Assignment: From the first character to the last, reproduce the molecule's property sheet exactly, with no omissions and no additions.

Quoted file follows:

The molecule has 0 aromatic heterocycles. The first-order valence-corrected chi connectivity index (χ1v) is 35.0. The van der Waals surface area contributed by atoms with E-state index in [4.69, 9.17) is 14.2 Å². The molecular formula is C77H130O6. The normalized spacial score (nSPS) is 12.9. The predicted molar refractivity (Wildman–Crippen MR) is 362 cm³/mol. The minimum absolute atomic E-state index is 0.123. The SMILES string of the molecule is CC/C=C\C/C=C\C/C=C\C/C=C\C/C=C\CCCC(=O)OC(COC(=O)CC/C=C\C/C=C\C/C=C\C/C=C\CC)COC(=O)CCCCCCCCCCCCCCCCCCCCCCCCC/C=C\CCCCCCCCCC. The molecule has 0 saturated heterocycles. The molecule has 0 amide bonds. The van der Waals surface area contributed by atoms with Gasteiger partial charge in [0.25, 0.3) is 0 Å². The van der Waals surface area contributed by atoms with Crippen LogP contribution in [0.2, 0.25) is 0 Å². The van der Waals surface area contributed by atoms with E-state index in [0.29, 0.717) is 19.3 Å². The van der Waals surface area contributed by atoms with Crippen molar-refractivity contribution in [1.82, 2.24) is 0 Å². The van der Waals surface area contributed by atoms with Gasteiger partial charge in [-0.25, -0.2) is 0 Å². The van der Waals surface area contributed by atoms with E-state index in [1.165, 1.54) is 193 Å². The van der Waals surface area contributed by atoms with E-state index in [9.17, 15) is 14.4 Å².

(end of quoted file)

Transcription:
The molecule has 0 aromatic heterocycles. The first-order valence-corrected chi connectivity index (χ1v) is 35.0. The van der Waals surface area contributed by atoms with E-state index in [4.69, 9.17) is 14.2 Å². The molecular formula is C77H130O6. The normalized spacial score (nSPS) is 12.9. The predicted molar refractivity (Wildman–Crippen MR) is 362 cm³/mol. The minimum absolute atomic E-state index is 0.123. The SMILES string of the molecule is CC/C=C\C/C=C\C/C=C\C/C=C\C/C=C\CCCC(=O)OC(COC(=O)CC/C=C\C/C=C\C/C=C\C/C=C\CC)COC(=O)CCCCCCCCCCCCCCCCCCCCCCCCC/C=C\CCCCCCCCCC. The molecule has 0 saturated heterocycles. The molecule has 0 amide bonds. The van der Waals surface area contributed by atoms with Gasteiger partial charge in [0.25, 0.3) is 0 Å². The van der Waals surface area contributed by atoms with Crippen LogP contribution in [0.2, 0.25) is 0 Å². The van der Waals surface area contributed by atoms with E-state index in [0.29, 0.717) is 19.3 Å². The van der Waals surface area contributed by atoms with Crippen molar-refractivity contribution in [1.82, 2.24) is 0 Å². The van der Waals surface area contributed by atoms with Gasteiger partial charge in [-0.25, -0.2) is 0 Å². The van der Waals surface area contributed by atoms with E-state index in [1.165, 1.54) is 193 Å². The van der Waals surface area contributed by atoms with E-state index in [9.17, 15) is 14.4 Å².